A little sweetener is highly recommended to balance the spices and any bitterness but the type and amount is optional. You can basically use any kind of sweetener like honey, maple syrup, coconut sugar, granulated sugar, brown sugar, etc. but keep in mind that they all have different levels of sweetness. Honey, maple syrup and keto sugars all tend to be stronger so start with a little less. It’s best to taste it and then add more or add extra when you make the individual drink.

Chai Concentrate Recipe

How to use chai concentrate 

I believe authentic chai latte recipes let the tea and spices steep in the water and milk together but because chai is so versatile, I made it as a concentrate to be used however desired. I’ll be publishing some recipes using this chai concentrate in the near future, like iced chai latte and dirty chai latte but the general recommendation is to use equal parts of the concentrate and milk to make a latte. You can use more milk for a subtle flavor or more concentrate for a stronger flavor. 

What kind of milk to use for chai lattes

My favorite thing about chai lattes is the strong flavor, which means you can use whatever milk you want and you wouldn’t even be able to tell. Some recommendations are dairy milk, almond milk, oat milk and pea milk.

How to store chai concentrate  

After you’ve strained the concentrate, pour it into a mason jar or bottle, cover it with a lid and store it in the refrigerator for about 2 weeks. You can also pour it into an ice tray to make chai ice cubes if you won’t be using it in time. 

chai concentrate and chai latte

You can thank Covid for closing down our coffee shops this year but you can thank me for making it feel like your own kitchen is a coffee shop! LOL, hope you’re all staying safe out there, thanks so much for reading and make sure to tag me @baranbakery on instagram if you make this chai.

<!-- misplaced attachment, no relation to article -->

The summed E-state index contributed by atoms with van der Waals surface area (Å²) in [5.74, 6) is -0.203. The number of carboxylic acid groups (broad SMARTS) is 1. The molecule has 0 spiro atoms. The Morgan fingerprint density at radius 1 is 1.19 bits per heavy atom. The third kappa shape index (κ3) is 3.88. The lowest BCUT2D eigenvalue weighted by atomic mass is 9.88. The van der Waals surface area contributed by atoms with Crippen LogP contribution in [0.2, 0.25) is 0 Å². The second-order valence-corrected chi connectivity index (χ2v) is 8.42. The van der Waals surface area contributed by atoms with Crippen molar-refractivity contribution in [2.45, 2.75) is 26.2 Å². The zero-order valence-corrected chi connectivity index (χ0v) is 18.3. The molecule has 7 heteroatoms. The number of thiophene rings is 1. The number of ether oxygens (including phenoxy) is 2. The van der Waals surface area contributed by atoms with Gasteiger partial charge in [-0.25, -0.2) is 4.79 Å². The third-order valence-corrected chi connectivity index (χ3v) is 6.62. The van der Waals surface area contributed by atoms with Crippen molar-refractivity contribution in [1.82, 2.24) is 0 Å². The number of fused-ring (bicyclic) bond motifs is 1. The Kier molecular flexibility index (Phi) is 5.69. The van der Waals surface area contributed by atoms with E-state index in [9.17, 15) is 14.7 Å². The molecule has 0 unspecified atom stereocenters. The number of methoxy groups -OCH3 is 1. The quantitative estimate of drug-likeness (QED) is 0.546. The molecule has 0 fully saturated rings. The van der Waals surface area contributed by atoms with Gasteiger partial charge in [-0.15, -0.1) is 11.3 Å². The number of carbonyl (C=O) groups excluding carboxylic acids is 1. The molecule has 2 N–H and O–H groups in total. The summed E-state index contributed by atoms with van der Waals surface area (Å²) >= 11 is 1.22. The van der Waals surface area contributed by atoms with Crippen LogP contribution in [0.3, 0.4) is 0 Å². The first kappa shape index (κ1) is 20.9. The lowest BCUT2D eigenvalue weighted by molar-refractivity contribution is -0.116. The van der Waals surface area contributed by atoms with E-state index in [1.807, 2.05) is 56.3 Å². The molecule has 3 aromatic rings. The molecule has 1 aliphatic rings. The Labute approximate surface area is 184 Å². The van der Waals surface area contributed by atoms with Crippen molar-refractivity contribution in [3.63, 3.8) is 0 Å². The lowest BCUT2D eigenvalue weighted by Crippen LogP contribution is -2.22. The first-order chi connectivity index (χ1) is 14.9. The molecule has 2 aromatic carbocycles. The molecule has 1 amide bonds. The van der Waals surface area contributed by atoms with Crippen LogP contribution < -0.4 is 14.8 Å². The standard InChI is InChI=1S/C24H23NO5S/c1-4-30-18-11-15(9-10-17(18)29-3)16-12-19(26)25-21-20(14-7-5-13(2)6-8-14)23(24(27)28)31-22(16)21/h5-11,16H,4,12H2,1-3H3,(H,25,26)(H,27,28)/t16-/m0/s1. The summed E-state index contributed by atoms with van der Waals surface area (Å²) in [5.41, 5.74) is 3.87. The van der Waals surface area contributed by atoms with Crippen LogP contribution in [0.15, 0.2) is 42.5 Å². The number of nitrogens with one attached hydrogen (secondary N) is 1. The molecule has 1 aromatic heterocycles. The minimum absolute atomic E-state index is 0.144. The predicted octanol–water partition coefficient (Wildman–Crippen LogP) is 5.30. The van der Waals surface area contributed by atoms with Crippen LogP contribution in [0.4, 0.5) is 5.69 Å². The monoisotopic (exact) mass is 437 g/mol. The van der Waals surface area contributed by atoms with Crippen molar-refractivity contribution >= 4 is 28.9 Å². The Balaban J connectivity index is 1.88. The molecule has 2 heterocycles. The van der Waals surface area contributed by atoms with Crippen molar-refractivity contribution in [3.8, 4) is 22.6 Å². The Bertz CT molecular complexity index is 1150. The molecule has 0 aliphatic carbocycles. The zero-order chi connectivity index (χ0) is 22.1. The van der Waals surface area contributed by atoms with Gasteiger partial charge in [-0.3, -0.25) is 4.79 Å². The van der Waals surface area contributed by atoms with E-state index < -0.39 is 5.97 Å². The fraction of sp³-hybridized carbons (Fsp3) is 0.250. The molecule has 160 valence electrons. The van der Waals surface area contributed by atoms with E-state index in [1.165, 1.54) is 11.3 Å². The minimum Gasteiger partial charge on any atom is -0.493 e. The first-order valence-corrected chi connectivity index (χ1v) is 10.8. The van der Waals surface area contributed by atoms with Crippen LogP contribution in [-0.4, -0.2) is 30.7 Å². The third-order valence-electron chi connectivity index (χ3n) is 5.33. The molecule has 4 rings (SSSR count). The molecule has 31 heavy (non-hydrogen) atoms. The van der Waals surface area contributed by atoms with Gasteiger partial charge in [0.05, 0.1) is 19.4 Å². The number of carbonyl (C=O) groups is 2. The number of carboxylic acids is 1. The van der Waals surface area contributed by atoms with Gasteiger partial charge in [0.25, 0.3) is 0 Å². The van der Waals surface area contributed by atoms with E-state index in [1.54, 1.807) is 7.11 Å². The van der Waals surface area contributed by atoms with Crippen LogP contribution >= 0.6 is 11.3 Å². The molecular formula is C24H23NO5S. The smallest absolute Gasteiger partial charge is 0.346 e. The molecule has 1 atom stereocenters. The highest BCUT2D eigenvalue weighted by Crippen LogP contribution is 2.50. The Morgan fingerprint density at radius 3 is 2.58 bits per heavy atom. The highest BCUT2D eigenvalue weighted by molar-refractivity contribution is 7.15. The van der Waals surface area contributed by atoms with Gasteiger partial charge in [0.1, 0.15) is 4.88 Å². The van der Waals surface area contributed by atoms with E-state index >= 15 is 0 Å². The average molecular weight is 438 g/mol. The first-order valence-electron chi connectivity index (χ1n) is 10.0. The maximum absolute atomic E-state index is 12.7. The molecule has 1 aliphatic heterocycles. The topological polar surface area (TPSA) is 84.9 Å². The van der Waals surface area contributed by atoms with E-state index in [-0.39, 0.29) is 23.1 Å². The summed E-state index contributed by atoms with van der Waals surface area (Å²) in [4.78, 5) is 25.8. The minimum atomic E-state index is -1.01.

As always, have a blessed day!

Love, B

Chai Concentrate Recipe

spices for Chai Concentrate Recipe

Ingredients

  • 12 green cardamom pods
  • 1 tsp whole cloves
  • 2 tsp whole allspice
  • 1/2 tsp peppercorns
  • 1/4 tsp fennel seeds
  • 5 cinnamon sticks, chopped in half
  • 4 inches dried ginger root, roughly chopped
  • 1 whole nutmeg, chopped
  • 3 cups water
  • 2 star anise
  • 1 vanilla bean, split and scraped (put the whole thing in)
  • 1 tsp orange zest
  • 1/4 cup brown sugar, packed
  • 2 bags black tea

Instructions

    Place the cardamom pods, cloves, allspice, peppercorns and fennel seeds in a mortar and pestle and crush them until the cardamom pods crack open and the rest look somewhat crushed (or you can also place them on a cutting board and smash them with the side of a large knife).

    Dump the crushed spices, cinnamon sticks, ginger and nutmeg in a bottom heavy pot. Over low-medium heat, toast the spice for 2 minutes. Add the water and turn the heat up to high to bring the water to a boil. Remove the pot from the heat, add in the star anise, vanilla bean, orange zest and brown sugar and cover with a lid. Allow the water to steep for 20-30 minutes. You can taste it and if you want it spicier, let it steep for another 10 minutes or so.

    Once you like the spice level, bring the water back to a boil and then remove it from the heat again. Add the two tea bags, cover with a lid and let it steep for another 5-10 minutes (if it steeps longer, the tea will get bitter).

    Strain the water into a clean jar and use as desired. I recommend equal parts concentrate and milk.

Notes

If you use fresh ginger instead of dried, I would use just 2 inches and add it in after the water has already boiled and is only steeping.

If you use vanilla extract, use 2 tsp and add it at the end after you strain everything out. 

Nutrition Information:

Yield:

6

Serving Size:

1

Amount Per Serving: Calories: 42Total Fat: 0gSaturated Fat: 0gTrans Fat: 0gUnsaturated Fat: 0gCholesterol: 0mgSodium: 10mgCarbohydrates: 10gFiber: 1gSugar: 7gProtein: 0g

Nutrition information may not be fully accurate.